Purchasing a Boat Lift

June 20, 2017 Dock Monkeys

Buying a Boat Lift

You’re in the market for a boat lift, and you call a dealer. They might have twenty questions that make you feel overwhelmed. There are a few items you should know before starting the process such as your shoreline, the specs of your boat, and a budget.

Let’s start with nature’s physical features. You should know the water depth at the end of your dock. The depth determines lift placement. For example, if you have a shallow, gradually dropping water depth, the lift will need to be further away from shore so that the boat may drive onto the lift. If you have very deep water, the lift legs may need special legs for install, so no one has to swim when setting it.

The specs of your boat should be handy prior to making any calls. The length and width of the boat determine the size of the lift. The weight of the boat determines the capacity of the lift. Some manufactures label lift model numbers based off these specs. For example, a ShoreStation 40120 has a four thousand pound capacity and is 120 inches wide. If you own a big boat, you should consider not only the dry weight of the boat, but also the contents because gas, a ballast tank, and gear add up quickly.

Will you be putting a canopy on the lift? A canopy is a great way to keep your boat dry and protected from the elements. It’s not great if you do not plan to keep your boat on the lift when not in use. The canopy can act as a giant sail during a storm and without the weight of the boat it’s highly likely the lift will not stay in place. You should know the height you need to clear for the boat. For example, a wakeboard boat with an arch needs more canopy height than a boat with a windshield.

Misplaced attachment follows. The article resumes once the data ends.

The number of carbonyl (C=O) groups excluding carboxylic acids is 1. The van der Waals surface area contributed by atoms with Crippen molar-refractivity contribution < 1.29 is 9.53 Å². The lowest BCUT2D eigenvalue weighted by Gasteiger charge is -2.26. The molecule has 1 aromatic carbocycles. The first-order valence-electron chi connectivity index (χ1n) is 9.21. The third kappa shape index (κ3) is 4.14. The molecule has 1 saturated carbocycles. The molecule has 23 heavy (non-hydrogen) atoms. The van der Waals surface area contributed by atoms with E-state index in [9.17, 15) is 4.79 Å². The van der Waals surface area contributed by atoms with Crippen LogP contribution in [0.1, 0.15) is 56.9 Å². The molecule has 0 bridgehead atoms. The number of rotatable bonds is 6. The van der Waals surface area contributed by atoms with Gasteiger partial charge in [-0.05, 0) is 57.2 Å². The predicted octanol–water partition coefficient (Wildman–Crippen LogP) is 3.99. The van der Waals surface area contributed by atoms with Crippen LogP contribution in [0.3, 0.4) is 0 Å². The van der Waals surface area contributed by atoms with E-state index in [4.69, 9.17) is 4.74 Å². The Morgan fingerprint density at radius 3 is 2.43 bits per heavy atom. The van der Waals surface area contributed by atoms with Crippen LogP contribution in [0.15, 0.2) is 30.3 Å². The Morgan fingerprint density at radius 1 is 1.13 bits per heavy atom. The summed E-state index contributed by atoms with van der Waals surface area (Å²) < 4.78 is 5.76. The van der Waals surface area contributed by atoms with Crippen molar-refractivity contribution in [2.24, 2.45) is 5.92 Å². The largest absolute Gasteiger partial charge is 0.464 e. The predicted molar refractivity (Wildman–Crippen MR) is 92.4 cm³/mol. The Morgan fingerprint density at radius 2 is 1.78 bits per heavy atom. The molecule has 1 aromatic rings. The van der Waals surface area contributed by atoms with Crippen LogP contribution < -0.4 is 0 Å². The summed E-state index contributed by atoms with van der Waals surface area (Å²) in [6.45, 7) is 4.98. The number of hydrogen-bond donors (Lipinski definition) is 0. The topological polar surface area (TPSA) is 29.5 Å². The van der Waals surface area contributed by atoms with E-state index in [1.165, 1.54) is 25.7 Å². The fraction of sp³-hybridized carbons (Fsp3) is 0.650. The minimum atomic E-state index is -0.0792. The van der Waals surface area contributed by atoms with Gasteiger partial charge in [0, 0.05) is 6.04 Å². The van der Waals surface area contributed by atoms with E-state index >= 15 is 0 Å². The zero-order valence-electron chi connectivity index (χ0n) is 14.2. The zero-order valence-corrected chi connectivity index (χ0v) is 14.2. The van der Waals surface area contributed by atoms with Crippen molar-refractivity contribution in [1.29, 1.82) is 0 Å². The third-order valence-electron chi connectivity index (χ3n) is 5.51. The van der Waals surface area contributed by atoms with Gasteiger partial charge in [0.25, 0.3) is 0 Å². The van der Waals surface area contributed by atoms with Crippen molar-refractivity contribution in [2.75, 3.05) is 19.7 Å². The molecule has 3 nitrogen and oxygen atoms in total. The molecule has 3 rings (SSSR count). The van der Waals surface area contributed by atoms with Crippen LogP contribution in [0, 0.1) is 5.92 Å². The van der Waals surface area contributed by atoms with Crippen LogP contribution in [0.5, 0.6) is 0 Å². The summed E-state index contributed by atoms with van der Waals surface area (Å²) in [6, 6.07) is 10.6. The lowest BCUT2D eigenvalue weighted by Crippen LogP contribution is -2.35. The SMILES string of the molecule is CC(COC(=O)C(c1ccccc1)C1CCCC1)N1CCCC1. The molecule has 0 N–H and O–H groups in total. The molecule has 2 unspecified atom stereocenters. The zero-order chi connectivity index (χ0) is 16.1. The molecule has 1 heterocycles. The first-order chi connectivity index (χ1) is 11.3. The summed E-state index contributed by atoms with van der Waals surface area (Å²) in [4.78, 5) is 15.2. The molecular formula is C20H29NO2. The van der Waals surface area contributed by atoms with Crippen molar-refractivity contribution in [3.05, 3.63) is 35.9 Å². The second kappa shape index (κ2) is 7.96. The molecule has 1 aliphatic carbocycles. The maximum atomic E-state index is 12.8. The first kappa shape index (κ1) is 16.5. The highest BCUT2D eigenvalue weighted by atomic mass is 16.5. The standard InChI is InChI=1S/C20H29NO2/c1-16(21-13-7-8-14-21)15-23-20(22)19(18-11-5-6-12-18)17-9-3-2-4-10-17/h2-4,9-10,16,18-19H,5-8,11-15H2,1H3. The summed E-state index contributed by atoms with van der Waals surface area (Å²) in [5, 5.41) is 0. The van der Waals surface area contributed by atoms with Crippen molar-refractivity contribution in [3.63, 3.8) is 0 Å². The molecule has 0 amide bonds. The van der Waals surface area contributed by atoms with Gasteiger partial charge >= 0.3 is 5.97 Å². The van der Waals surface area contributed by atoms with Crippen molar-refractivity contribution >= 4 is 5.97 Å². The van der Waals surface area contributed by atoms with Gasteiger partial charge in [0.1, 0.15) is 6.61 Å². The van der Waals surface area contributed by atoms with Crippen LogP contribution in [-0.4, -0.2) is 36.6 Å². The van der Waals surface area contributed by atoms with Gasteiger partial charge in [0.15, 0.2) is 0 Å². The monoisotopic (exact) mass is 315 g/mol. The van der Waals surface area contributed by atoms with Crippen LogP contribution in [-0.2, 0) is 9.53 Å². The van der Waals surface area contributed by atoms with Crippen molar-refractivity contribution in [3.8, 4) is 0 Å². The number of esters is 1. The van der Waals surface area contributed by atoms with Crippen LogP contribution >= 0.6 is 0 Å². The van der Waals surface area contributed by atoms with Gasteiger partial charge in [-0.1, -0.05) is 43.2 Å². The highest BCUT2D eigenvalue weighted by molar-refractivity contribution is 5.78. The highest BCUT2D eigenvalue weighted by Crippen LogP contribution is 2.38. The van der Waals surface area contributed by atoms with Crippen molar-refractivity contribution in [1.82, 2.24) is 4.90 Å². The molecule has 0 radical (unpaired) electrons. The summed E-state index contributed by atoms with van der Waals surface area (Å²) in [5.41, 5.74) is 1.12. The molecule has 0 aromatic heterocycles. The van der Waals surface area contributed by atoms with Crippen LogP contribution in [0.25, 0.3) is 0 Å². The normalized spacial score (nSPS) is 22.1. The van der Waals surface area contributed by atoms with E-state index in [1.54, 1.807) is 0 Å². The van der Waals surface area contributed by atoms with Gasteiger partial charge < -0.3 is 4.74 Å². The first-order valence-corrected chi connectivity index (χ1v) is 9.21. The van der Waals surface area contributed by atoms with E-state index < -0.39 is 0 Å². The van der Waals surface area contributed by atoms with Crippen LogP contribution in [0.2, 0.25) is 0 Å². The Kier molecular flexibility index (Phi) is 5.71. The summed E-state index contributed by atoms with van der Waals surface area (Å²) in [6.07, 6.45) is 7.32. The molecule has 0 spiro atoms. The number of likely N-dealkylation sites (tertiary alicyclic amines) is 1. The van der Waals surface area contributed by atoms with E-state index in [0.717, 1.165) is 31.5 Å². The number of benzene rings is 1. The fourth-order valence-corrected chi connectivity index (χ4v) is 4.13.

The service of the boat lift is another item to consider. If a service company is going to install the boat lift for you, they may ask if the lift can be dropped in your yard and easily moved to the lake or if the lift will need to be floated in to your location. If you live in an area where lakes freeze, yearly service work and the related costs should be considered. Many manufacturers sell wheel kits for the do it yourself people who can install and remove the lift on their own.

As with any purchase, you can accessorize a boat lift. A power drive is used to automatically crank up a lift. Side guides assist in guiding a boat onto the lift. A motor stop helps you from going too far forward. These are just a few of the many lift accessories.

A boat lift enables you to keep your boat handy and use it with ease. Shopping for one should be a fun experience. It’s helpful to know your landscape and your boat before you start. Good luck and happy shopping!

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